Skyler Howe stood tall and proud after walking the hallways of his high school.
For a moment, the teen savored sudden celebrity, sharing the spotlight with his cherished friends.
“It was awesome, actually,” said Howe, who joined his basketball teammates to soak up the cheers of supporting students lining the hallways that connect the Auburn High School Commons to Bob Jones Gymnasium. “This feels great.
“I like that we all come together and play as a team,” Howe said of his experience on the court. “We have a great time playing together.”
Howe and the Auburn Unified Special Olympics cagers were blown away by a Walk of Champions, a let’s-pack-the-gymnasium rally for the team’s game that night against Kentridge. Teachers emptied their sixth period classrooms Tuesday afternoon, and students responded, forming a tunnel of adoring fans.
Basketball is one of the seasonal activities the group takes up, joining bowling, robotics and soccer teams during the school year. Unified Special Olympics sports – available to area special education students ages 14 to 21 – is an inclusive program that pairs individuals with intellectual disabilities (athletes) with individuals without intellectual disabilities (partners) on teams for training and competition.
Players primarily are from Auburn High, including those who have graduated and belong to the Auburn School District’s Transition Assistance Program, (TAP). It provides continuing education for post-high school students with significant disabilities to foster independence and improve their quality of life as adults.
The program is a rewarding experience for coaches, partners and players – an opportunity to learn and play as a unit. The Walk of Champions was one way to acknowledge the program’s efforts. Katie Henry, Auburn High’s athletics director, worked with program leaders to make the Walk possible. They hope it becomes an annual event.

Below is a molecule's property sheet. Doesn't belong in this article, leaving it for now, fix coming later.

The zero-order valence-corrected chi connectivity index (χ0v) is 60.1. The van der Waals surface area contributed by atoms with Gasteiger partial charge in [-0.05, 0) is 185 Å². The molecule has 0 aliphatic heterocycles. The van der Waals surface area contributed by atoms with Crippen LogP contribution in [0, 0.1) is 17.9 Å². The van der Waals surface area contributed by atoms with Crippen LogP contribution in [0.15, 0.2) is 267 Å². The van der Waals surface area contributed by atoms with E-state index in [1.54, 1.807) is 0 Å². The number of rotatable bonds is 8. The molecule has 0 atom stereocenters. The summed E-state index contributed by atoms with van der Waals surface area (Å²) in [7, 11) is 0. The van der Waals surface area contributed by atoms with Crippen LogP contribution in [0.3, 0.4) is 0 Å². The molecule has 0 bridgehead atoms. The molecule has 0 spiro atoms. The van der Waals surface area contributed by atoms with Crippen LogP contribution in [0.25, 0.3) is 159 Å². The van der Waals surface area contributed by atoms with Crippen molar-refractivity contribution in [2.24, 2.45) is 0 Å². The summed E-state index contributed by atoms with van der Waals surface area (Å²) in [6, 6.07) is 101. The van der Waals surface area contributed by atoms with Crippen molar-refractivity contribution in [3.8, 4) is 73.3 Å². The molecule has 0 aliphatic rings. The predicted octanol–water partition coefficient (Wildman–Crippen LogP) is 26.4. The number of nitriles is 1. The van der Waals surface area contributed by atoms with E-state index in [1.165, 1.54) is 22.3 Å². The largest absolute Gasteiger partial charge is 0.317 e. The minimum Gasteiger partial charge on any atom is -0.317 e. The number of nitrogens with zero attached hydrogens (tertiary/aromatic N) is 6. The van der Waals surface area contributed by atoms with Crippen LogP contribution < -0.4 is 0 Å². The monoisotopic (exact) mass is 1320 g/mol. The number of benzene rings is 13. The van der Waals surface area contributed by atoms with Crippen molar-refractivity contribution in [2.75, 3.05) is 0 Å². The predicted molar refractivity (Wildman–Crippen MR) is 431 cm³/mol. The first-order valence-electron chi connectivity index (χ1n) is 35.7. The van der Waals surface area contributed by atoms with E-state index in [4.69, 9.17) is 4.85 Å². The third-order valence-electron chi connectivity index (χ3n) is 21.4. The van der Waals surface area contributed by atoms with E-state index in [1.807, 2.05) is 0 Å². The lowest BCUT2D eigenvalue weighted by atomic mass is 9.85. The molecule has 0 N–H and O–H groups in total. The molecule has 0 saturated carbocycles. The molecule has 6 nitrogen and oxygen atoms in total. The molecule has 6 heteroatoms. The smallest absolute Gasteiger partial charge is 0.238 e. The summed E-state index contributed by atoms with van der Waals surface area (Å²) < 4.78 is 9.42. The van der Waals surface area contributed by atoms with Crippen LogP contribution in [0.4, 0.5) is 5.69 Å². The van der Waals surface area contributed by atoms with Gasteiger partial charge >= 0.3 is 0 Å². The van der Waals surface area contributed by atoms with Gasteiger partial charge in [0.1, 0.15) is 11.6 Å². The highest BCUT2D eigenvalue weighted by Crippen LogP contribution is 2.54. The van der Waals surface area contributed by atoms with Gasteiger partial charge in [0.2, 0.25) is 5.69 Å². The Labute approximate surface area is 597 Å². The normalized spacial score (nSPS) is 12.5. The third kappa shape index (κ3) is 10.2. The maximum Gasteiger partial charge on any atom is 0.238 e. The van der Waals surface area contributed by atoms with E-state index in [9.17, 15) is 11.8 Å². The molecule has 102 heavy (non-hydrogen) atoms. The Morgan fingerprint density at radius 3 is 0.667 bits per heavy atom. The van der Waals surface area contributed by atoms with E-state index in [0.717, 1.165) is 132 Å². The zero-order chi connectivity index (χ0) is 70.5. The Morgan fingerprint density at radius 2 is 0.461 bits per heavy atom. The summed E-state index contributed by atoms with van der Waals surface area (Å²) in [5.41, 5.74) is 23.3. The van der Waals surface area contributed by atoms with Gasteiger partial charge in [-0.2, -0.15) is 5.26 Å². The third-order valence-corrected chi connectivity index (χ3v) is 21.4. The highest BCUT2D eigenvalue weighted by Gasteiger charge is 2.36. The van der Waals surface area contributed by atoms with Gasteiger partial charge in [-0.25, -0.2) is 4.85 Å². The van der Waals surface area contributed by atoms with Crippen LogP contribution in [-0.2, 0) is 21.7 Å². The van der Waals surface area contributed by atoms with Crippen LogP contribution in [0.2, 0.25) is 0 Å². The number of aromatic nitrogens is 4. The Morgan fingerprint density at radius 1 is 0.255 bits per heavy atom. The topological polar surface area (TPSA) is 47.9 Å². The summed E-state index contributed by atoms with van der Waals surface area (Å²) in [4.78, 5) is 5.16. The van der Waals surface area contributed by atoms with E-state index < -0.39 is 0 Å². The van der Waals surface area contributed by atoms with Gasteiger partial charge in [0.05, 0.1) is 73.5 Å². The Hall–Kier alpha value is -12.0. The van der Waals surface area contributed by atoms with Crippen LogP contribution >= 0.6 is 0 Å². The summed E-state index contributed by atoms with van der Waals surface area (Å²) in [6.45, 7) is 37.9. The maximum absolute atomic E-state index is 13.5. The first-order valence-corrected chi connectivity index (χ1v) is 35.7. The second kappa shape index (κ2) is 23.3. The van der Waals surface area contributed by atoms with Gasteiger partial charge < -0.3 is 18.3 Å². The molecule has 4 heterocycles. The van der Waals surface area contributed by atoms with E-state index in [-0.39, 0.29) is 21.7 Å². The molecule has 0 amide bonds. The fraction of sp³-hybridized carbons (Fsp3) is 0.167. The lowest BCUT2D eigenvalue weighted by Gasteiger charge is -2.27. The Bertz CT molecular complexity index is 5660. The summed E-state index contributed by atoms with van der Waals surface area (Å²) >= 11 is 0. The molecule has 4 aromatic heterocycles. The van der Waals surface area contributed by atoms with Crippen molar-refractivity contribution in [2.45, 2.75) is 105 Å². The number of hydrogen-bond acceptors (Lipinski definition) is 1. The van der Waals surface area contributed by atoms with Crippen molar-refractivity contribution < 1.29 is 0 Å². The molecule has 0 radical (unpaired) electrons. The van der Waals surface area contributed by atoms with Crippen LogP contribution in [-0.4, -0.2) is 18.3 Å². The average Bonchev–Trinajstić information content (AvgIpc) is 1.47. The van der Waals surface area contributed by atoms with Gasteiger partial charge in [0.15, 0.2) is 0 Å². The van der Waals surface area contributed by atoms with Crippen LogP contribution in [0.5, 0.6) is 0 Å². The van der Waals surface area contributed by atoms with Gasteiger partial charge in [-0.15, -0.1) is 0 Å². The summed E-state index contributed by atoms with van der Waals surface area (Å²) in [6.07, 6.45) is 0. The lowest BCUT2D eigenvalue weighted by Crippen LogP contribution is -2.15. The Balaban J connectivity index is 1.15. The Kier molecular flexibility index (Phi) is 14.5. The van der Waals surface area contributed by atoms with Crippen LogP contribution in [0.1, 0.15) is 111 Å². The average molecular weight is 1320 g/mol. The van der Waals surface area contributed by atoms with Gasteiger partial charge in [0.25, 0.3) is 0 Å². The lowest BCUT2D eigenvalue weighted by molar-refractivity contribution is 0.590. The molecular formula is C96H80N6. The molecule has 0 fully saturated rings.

“It means a lot. We’ve never done this before.” said Stefanie Freeman, a special ed para-educator and Unified Special Olympics coach.
“It means a lot because I don’t think everyone understands that these kids are playing full-court basketball… and they’re being recognized as actual athletes.”
Added Teiha Ahluwalia, a special ed para-educator and coach for Team Auburn: “Just like all the other athletes around the school, they want to be recognized just the same.”
Laura Melendez, a player, appreciated the support.
“It was surprising. I didn’t (expect it),” she said. “It’s cool, and I like it a lot.”
On the court, the team of 16 strong has flourished.
On Tuesday, Auburn prevailed over Kentridge 46-42 in front of a solid crowd, Mayor Nancy Backus, Auburn School District Superintendent Alan Spicciati and an alumni band.
Just last Saturday at Edmonds, the team captured three wins to seize the district gold for the first time in the program’s four-year history. The team plays several league games against foes in the Seattle area.
“We are really proud of how much they’ve improved throughout the season,” Freeman said. “It’s really amazing.”